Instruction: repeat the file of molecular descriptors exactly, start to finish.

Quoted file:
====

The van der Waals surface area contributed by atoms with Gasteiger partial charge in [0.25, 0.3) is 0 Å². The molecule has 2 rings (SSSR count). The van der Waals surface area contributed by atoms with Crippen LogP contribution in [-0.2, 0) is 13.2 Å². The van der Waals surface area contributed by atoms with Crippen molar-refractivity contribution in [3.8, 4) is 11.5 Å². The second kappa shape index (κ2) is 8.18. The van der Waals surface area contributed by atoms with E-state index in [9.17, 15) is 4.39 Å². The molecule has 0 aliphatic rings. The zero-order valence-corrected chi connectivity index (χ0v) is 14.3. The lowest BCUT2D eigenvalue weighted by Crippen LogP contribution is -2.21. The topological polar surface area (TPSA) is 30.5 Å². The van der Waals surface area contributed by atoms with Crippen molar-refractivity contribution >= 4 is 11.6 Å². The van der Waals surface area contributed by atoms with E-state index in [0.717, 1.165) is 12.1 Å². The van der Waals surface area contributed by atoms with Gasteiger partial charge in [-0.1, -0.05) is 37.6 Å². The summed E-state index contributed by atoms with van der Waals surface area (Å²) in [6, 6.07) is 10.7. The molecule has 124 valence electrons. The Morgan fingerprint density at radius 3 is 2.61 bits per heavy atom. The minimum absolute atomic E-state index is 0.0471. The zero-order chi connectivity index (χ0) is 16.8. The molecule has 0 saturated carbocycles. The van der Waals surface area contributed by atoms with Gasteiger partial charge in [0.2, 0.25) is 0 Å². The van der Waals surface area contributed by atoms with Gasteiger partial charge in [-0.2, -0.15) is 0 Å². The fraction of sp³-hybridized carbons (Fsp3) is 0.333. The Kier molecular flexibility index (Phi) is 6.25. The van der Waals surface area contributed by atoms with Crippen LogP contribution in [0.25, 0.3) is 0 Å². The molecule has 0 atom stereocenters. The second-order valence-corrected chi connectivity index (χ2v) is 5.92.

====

The van der Waals surface area contributed by atoms with Gasteiger partial charge in [0.25, 0.3) is 0 Å². The molecule has 2 rings (SSSR count). The van der Waals surface area contributed by atoms with Crippen LogP contribution in [-0.2, 0) is 13.2 Å². The van der Waals surface area contributed by atoms with Crippen molar-refractivity contribution in [3.8, 4) is 11.5 Å². The second kappa shape index (κ2) is 8.18. The van der Waals surface area contributed by atoms with E-state index in [9.17, 15) is 4.39 Å². The molecule has 0 aliphatic rings. The zero-order valence-corrected chi connectivity index (χ0v) is 14.3. The lowest BCUT2D eigenvalue weighted by Crippen LogP contribution is -2.21. The topological polar surface area (TPSA) is 30.5 Å². The van der Waals surface area contributed by atoms with Crippen molar-refractivity contribution >= 4 is 11.6 Å². The van der Waals surface area contributed by atoms with E-state index in [0.717, 1.165) is 12.1 Å². The van der Waals surface area contributed by atoms with Gasteiger partial charge in [-0.1, -0.05) is 37.6 Å². The summed E-state index contributed by atoms with van der Waals surface area (Å²) in [6, 6.07) is 10.7. The molecule has 124 valence electrons. The Morgan fingerprint density at radius 3 is 2.61 bits per heavy atom. The minimum absolute atomic E-state index is 0.0471. The zero-order chi connectivity index (χ0) is 16.8. The molecule has 0 saturated carbocycles. The van der Waals surface area contributed by atoms with Gasteiger partial charge in [0.2, 0.25) is 0 Å². The van der Waals surface area contributed by atoms with Gasteiger partial charge in [-0.2, -0.15) is 0 Å². The fraction of sp³-hybridized carbons (Fsp3) is 0.333. The Kier molecular flexibility index (Phi) is 6.25. The van der Waals surface area contributed by atoms with Crippen LogP contribution in [0.25, 0.3) is 0 Å². The molecule has 0 atom stereocenters. The second-order valence-corrected chi connectivity index (χ2v) is 5.92.